Tasmania is the island state of Australia, lying between 40° and 43°40' south of the equator, and separated from the mainland of Australia by Bass Strait. The island, with an area of 68,200 square kilometres, is approximately the same size as Sri Lanka and a little smaller than Ireland. Its climate can be described as being modified marine Mediterranean. The interesting, varied vegetation of the diverse habitats is a result of its geology, precipitation and the effects of the surrounding oceans on this mountainous island. This vegetation has been described as austral montane, temperate rainforest and sclerophyll forest (wet and dry).
The cool temperate rainforests dominated by Nothofagus cunninghamii and the wet eucalypt forests dominated by Eucalyptus spp. (see Jackson, 1999, for a detailed description) support a rich mycota, the majority of species of which appear to be undescribed and unnamed.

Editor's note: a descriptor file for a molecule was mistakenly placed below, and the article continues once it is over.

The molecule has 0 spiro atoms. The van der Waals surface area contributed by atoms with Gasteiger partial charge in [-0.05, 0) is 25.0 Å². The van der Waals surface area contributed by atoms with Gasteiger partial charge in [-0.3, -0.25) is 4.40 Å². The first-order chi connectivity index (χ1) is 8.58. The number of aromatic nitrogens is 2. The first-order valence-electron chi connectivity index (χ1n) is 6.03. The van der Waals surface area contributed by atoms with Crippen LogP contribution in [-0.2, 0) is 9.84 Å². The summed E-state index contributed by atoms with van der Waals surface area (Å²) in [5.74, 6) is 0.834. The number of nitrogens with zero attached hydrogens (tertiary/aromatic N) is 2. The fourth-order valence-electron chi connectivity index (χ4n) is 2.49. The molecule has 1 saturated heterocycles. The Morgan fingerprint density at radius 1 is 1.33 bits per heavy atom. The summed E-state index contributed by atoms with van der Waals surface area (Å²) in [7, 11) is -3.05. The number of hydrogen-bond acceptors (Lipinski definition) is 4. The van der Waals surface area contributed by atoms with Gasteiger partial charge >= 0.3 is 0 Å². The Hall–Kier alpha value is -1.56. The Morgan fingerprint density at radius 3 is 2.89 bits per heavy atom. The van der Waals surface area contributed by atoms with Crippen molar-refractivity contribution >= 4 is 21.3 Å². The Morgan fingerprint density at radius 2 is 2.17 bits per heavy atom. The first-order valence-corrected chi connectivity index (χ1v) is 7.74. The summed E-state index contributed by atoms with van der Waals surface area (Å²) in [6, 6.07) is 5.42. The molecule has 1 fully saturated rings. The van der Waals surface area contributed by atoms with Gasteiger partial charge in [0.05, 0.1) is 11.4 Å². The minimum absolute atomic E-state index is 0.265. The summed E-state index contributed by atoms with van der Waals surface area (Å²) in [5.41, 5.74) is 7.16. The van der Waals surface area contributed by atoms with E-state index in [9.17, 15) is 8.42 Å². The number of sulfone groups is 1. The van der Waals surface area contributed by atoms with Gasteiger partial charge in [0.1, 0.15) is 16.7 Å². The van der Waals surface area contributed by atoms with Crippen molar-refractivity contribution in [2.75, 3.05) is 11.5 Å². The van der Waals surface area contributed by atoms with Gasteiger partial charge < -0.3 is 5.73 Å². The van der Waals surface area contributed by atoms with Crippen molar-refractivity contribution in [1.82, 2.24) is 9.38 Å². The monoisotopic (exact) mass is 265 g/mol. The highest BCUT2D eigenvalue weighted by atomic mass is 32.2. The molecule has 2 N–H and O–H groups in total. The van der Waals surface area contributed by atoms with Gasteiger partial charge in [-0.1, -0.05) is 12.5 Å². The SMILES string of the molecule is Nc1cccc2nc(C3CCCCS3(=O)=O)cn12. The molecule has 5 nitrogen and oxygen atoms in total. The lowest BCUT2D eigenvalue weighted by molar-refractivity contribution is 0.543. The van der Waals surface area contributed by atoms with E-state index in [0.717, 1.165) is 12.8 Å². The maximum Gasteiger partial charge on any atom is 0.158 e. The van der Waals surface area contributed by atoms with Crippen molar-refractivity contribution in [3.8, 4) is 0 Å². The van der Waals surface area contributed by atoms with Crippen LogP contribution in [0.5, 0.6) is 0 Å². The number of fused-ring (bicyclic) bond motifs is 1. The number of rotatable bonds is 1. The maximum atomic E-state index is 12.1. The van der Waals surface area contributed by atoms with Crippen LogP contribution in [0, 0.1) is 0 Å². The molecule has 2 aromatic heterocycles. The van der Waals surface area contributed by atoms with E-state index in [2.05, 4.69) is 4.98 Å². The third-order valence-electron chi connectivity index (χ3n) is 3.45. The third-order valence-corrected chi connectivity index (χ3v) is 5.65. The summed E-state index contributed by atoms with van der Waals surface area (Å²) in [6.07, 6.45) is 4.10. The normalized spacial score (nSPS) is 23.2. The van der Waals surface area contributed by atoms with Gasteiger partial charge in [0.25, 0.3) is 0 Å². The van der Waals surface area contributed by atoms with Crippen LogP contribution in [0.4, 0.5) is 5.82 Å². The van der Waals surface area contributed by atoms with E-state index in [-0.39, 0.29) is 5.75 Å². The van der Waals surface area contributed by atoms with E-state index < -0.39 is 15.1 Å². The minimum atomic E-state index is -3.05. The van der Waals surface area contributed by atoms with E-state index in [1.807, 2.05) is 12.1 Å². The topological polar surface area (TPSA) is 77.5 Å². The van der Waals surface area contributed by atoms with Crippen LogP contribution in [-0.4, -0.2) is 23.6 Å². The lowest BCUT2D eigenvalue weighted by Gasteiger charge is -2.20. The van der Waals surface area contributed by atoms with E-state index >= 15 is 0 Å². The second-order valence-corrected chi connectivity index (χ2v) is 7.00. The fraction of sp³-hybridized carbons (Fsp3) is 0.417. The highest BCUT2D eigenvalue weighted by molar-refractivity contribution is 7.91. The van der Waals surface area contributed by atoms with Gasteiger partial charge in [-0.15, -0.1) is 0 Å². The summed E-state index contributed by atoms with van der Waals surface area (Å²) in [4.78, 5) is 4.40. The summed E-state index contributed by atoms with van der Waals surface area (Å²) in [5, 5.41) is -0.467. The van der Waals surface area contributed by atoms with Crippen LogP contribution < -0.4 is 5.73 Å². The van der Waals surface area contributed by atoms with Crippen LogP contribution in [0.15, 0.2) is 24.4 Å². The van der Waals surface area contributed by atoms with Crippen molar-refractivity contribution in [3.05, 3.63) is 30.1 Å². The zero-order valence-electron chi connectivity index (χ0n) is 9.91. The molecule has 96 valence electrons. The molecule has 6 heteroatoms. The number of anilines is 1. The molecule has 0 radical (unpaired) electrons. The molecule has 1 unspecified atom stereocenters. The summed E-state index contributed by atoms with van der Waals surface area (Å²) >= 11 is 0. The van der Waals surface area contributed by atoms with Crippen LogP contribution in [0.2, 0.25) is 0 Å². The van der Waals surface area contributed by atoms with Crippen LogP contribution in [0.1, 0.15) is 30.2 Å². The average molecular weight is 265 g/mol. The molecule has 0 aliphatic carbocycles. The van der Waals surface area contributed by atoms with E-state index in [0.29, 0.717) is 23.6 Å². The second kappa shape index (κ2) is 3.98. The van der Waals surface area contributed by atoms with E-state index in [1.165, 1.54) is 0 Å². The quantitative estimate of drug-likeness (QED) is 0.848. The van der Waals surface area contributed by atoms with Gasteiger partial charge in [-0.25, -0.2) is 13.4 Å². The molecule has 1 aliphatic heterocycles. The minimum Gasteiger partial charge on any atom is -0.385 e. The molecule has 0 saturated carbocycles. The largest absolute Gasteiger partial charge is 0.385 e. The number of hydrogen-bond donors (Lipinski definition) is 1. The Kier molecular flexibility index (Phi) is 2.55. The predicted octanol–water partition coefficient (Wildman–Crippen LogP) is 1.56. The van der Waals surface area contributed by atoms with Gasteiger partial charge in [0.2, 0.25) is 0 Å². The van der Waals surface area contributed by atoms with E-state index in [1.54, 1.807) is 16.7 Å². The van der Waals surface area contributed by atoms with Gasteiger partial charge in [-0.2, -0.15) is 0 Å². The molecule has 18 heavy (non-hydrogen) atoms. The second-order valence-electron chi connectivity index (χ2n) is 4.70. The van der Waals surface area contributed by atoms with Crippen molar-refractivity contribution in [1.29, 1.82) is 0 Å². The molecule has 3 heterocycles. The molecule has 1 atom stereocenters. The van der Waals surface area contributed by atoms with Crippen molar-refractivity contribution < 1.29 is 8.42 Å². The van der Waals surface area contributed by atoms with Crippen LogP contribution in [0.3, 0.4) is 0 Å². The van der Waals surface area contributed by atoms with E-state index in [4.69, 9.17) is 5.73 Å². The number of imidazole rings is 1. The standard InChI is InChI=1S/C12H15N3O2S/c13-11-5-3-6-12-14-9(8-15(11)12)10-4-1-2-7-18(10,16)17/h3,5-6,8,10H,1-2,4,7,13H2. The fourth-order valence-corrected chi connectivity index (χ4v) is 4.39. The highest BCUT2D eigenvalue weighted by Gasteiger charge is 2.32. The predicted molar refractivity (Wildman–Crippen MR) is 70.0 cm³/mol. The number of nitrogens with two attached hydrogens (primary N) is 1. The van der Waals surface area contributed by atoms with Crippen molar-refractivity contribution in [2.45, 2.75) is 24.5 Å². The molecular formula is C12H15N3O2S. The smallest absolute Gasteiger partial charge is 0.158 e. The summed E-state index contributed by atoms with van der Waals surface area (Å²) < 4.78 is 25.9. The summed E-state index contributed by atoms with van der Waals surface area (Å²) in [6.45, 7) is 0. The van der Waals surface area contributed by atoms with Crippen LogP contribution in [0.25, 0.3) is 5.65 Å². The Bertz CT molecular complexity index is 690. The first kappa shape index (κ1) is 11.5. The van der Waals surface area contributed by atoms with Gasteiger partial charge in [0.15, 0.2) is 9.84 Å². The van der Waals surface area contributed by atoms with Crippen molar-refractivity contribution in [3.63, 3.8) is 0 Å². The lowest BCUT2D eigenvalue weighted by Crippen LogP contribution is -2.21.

Currently we are preparing a monograph of the Entolomataceae of Tasmania, which eventually will be published as a book with coloured photographs and keys. Precursors, containing descriptions of new taxa, are being published, and can be downloaded from these pages.
A preliminary key to the Tasmanian Entoloma species, which can be downloaded here, contains all new taxa described so far, as well as the other species that have been recorded from the Island. It is a working document, that will be regularly updated.
A key combining all known Entoloma species from Tasmania and New Zealand is in preparation, and will be available here in due coarse.
Right: Entoloma mathinnae Gates, Horton & Noordel. (photo Michael Pilkington)